4.8 Magnitude Earthquake Rattles US Cities

Peter Uzoho with agency report

A 4.8 magnitude earthquake recorded in New Jersey that shook residents in surrounding states and New York City yesterday, was one of the strongest in state history.
The temblor was reported about five miles north of Whitehouse Station, New Jersey, at about 10:23 a.m. yesterday, according to the United States Geological Survey (USGS).

The epicenter was about 45 miles away from New York City, where residents reported shaking furniture and floors.
“Earthquakes in this region are uncommon but not unexpected. It’s likely people near the epicenter are going to feel aftershocks for this earthquake in the magnitude 2-3 range, and there’s a small chance there can be an earthquake as large or larger, following an earthquake like this,” US Today quoted Paul Earle, a seismologist at the USGS Earthquake Hazards Program to have told reporters.

“In terms of our operations this is a routine earthquake … Immediately we knew this would be of high interest and important to people who don’t feel earthquakes a lot.”
People reported feeling the shaking as far north as Maine and as far south as Norfolk, Virginia, following the quake, according to USGS.
Scientists said those in the affected area should listen to local emergency officials and be prepared to seek cover if aftershocks occur.
“If you feel shaking, drop, cover and hold,” Earle said.

No major disruptions or damage was reported in New Jersey or New York.
“We have activated our State Emergency Operations Center. Please do not call 911 unless you have an actual emergency,” said New Jersey Governor, Phil Murphy.

President Joe Biden spoke with Murphy about the earthquake, saying White House was monitoring the situation.
“He thinks everything’s under control,” Biden told reporters before leaving the White House for a trip to Baltimore.
“He’s not too concerned about it, the governor of New Jersey, so things are all right.”

New York Governor Kathy Hochul, said the quake was felt throughout New York, and officials were assessing impacts and any potential damage.
In Yonkers, New York, Mayor Mike Spano, said City Hall shook but no injuries were reported.
“A few moments ago our entire house shook for about 25 seconds or so here in Mendham, NJ,” former New Jersey Gov. Chris Christie said.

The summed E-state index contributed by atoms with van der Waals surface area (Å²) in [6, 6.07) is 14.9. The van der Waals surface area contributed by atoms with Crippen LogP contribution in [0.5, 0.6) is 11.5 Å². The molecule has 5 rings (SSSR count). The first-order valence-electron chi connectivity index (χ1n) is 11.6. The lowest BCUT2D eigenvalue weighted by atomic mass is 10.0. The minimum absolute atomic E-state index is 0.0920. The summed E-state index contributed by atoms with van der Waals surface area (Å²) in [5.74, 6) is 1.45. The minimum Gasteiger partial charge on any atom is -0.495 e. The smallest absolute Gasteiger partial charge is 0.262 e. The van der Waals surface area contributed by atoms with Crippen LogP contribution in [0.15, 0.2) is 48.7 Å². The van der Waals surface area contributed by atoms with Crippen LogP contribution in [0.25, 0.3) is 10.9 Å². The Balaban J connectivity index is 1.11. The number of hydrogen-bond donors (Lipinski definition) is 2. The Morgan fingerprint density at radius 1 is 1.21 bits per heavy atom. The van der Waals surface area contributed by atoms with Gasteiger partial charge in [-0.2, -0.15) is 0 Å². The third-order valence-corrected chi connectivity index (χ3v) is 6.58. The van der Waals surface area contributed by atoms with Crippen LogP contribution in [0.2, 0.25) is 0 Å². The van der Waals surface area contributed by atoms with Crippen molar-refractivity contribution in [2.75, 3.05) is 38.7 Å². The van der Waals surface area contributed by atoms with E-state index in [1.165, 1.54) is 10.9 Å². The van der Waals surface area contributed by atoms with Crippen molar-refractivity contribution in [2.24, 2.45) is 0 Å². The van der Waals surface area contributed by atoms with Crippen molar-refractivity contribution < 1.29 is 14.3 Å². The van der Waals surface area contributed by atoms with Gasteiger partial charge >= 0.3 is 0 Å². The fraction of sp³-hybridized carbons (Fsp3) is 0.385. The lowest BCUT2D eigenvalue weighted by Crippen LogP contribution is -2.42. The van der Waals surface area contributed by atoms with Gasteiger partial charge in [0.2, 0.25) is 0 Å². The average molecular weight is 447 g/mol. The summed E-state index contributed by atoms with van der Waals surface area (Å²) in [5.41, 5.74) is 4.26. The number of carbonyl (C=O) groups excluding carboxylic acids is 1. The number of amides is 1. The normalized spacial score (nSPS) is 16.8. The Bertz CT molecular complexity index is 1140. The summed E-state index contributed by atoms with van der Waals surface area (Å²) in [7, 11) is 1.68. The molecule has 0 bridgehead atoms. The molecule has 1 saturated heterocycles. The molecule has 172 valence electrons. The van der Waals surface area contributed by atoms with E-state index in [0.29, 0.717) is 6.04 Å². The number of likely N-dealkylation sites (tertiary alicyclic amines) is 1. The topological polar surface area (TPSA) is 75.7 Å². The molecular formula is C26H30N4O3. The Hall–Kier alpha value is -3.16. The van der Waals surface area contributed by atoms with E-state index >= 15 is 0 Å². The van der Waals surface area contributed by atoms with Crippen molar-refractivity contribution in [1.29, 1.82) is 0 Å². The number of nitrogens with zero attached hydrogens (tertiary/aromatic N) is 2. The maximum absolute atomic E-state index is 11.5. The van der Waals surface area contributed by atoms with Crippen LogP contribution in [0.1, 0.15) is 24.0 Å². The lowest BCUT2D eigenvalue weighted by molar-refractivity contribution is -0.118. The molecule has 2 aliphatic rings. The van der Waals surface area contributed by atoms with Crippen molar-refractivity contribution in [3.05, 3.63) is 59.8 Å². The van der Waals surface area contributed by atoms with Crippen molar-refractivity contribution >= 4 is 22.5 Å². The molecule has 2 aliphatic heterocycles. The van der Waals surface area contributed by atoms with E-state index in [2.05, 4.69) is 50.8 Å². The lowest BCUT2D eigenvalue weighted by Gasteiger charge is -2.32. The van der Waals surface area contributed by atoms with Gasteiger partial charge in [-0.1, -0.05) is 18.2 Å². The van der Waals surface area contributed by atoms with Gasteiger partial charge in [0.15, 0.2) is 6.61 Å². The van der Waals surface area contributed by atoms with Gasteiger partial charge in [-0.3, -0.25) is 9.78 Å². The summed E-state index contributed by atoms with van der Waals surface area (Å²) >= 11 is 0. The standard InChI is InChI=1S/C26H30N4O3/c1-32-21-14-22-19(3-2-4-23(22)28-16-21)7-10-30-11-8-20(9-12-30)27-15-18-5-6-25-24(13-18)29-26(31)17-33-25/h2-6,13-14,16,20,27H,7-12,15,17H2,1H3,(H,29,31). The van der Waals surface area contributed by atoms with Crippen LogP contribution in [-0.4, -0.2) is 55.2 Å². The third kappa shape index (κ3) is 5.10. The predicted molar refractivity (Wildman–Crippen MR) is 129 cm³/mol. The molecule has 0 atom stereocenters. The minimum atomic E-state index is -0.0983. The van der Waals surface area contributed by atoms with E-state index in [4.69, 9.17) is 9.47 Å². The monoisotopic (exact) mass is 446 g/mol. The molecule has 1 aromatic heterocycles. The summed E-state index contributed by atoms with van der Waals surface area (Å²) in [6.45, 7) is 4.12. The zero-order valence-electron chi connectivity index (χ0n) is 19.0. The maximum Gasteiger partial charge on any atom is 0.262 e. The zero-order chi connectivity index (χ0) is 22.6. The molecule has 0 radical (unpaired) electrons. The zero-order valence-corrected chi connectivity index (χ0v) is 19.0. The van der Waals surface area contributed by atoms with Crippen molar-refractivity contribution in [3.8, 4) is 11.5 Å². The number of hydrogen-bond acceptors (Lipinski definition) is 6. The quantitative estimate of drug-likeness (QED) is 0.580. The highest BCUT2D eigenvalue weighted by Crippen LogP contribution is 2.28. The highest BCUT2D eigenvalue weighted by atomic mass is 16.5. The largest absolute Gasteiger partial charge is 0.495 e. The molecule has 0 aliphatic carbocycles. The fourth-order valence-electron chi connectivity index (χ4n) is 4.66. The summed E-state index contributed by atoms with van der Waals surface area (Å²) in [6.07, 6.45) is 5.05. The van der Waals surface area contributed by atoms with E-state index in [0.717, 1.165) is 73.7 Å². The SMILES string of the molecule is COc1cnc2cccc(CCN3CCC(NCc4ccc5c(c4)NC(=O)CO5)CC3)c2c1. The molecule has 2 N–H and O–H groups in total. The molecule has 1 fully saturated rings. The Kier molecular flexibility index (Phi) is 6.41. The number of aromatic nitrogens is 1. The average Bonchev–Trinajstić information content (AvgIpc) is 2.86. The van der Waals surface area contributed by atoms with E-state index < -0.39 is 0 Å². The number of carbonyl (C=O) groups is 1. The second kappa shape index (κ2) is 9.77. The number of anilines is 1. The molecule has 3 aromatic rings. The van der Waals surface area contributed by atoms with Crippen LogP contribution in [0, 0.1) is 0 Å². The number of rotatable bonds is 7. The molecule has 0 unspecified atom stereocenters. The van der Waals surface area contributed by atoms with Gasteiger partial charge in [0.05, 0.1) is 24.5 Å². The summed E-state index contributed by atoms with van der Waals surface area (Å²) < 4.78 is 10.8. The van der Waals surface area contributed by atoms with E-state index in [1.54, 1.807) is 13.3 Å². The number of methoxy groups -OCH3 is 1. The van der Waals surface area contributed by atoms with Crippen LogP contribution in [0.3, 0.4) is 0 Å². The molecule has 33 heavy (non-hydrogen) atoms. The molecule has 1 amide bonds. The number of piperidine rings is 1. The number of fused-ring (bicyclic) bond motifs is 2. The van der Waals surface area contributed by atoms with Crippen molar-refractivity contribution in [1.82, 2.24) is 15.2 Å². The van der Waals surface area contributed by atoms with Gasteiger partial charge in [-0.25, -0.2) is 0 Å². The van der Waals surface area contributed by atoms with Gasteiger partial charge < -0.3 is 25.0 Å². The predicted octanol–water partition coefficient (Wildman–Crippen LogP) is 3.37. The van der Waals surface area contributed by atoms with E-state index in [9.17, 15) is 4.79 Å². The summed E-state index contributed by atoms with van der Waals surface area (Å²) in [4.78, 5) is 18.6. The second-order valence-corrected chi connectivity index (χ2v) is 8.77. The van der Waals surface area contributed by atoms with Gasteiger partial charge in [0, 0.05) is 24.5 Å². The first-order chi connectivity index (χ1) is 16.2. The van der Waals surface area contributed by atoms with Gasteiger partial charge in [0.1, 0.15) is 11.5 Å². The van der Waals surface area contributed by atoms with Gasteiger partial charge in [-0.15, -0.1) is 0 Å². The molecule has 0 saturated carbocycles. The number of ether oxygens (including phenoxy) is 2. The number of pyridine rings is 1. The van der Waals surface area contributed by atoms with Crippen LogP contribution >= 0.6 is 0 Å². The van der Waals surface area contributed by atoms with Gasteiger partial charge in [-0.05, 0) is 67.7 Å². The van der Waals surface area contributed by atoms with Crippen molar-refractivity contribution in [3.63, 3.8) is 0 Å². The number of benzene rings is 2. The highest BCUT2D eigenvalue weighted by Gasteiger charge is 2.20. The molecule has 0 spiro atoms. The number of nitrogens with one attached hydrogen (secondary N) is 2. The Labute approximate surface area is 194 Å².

USGS is still investigating the exact fault line at the center of Friday’s quake, and said it occurred in a region with dozens of fault lines that were more active millions of years ago.

Sara McBride, a scientist with the USGS Earthquake Hazards Program, said the agency has recorded at least two aftershocks related in the first few hours after the quake struck. The agency continues to refine its aftershock forecast for this event.
“There’s a three per cent chance of magnitude five or greater in the next week related to this earthquake,” McBride said during a news briefing.
USGS scientists also said informal observations can be a big help in understanding earthquakes, especially in a region where they’re less common.
“We encourage people to fill out the ‘Did You Feel It?’ reports on our website,” McBride said. “This citizen science project is critical in terms of building our knowledge around earthquakes.”
By mid-afternoon on Friday, the agency said it had received more than 161,000 reports, and extrapolated that the quake had been felt by millions of people. McBride acknowledged that earthquakes can be nerve-wracking for people who don’t live in seismologically active regions, and said knowledge is power in combatting that discomfort.
“The best thing you can do to relieve any unsettling feelings you might have is to learn how to protect yourself during shaking and how to prepare for earthquakes in the future,” she said.
USGS officials also said that even smaller-magnitude quakes are more likely to be felt more widely on the East Coast than similar size quakes on the West Coast due to the rock properties of eastern soil.
“The surgeon sort of froze and all of us kind of seemed a bit confused,” Justin Allen told USA TODAY. “Even when the surgeon said ‘that’s gotta be an earthquake,’ I thought he was joking.”

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